Micmac Dictionary

Abade

a boundary.

Abaktooe

the great auk.

Abe

a bow for an arrow.

Agamok

white ash.

Agoomakun

Apple River, Cumberland County.

Agoomakunuk

Sand River, Cumberland County.

Ah-mah-gops-ke-geek

Akkada

abundance of things; plenty of ground-nuts; hence Acadie (French).

Akum

a snow-shoe; raquette.

Amlamekw

a mackerel.

Anesaak

Salmon River.

Ansaakw

New Harbor.

Apaiboogwechk

Port le Bear.

Apcheechkumoochwaakade

Duck land. Hence the French name Canard River.

Aseedik

Lunenburg.

Asooemanokse

a creeping blackberry vine.

Aspatogon

a headland on the Atlantic.

Bakpulkweak

there is wet snow and ice there.

Baktaba

a bay

Banook

the first lake as you ascend a river.

Banooopskek

opening out through rocks, as Penobscot.

Banoskek

a water passage between two lakes.

Bapkook

the birch bark will easily peel.

Bookt

the head of a bay.

Booktao

fire; hence fire-water; alcohol.

Booktoulaygun

fireworks; Toney River.

Booktowaagun

Mill Creek on the River Hebert in Cumberland County

Boon

Boonamookwode

Salmon River, Yarmouth.

Boosenech

Bostoon

America.

Bostoonkawaach

an American

Brooksake

Charlottetown Harbor, Prince Edward Island.

Cajj-booginek

winding through the wilderness; River John.

Caluget

Carraget Harbor.

Cansoke

facing the frowning cliff; Canso.

Caskumpec

flowing through the sand; Casenmpec, P.E. Island.

Caydybunnygek

clam diggings; Boot Island, Horton.

Chebookt

Halifax, from Ukchebookt, the largest harbor or bay.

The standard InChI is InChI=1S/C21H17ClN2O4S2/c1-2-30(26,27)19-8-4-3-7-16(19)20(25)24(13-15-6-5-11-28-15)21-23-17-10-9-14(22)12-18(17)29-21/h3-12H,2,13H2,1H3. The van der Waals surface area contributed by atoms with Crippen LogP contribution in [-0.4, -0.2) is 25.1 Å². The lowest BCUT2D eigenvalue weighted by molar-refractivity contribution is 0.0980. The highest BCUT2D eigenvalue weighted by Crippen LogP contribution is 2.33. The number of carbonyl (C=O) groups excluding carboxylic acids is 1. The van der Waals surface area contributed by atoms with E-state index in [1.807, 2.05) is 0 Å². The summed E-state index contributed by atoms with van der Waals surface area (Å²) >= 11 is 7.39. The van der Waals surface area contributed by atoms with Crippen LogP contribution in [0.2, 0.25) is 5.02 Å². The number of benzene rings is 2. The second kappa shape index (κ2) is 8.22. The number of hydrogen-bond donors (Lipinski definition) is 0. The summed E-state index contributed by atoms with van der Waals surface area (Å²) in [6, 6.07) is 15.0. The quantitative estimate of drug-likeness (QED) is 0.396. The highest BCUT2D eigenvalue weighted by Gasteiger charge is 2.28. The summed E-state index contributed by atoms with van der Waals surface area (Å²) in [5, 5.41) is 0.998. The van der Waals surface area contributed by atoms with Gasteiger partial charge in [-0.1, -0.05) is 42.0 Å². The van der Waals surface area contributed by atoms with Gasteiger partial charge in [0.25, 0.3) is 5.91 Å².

Cheema

to paddle a canoe.

Chegaoo

bass; a fish.

Chegumakun

a rattle; an Indian tambourine.

Chijikwtook

Cornwallis River.

Chikchowwegunechwa-woso-wek

a rose.

Chikchowwegunejul

roseberries; also the name of an orange.

Chipchowwech

a robin.

Cwesomallygeek

Hardwood Ridge, Cumberland.

Ebedek

Bedeque, P.E. Island.

Elmunakuncheech

Little Sevogal River.

Elsetkook

Bear River in Nova Scotia.

Emsuk

Port Jolli.

Epkwose

Eppayguit

anchored on the wave; Prince Edward Island.

Eskumaaga

to eat raw flesh; hence the name of the eskimo Indians, eaters of raw flesh.

Eskumunaak

Point Skimenack, in New Brunswick.

Eskumunaak

Point Skimenack, in New Brunswick.

Eskwodek

Murray Harbor, P.E.I.

Espakumegek

high land. Green Hill, Pictou County.

Gaspech

Gaspe; far into the water.

Glooscap

a manitou who dwelt in the Bay of Fundy, at Blomidon.

Goolwagopskooch

Port George.

Gul-wahgahgek

the home of the sea-cow; Quaco, New Brunswick.

Inskooomadeedich

Lakeland, N.S.

Kabem

the border of a lake.

Kagweamkek

Port Hood.

Kakagwek

a place of dried meat; now Hantsport, in Hants County.

Kakweleegigun

a snow-bank.

Kaleboo

caribou.

Kaleboode

a shovel. Hence Kaleboo, carbou, the shoveller, because they shovel up the snow with their broad feet in digging down for the moss on which they feed.

Kamatk

Kebapskitk

the stream that connects two lakes. The six lakes on the Liverpool River, as you go up stream: Panook

Kebbek

narrows; Quebec

Kegumoosk

Little River, a branch of the Restigouche.

Kekwajoo

a badger.

Kenomee

Sandy Point, now Economy, in Colchester County.

Kesapskul

Apesookaam Lake.

Kesegoo

an aged man.

Kesegooaakw

an aged porpoise or seal.

Kesegooeeskw

an aged woman.

Kesegook

Micmac word meaning aged porcupine
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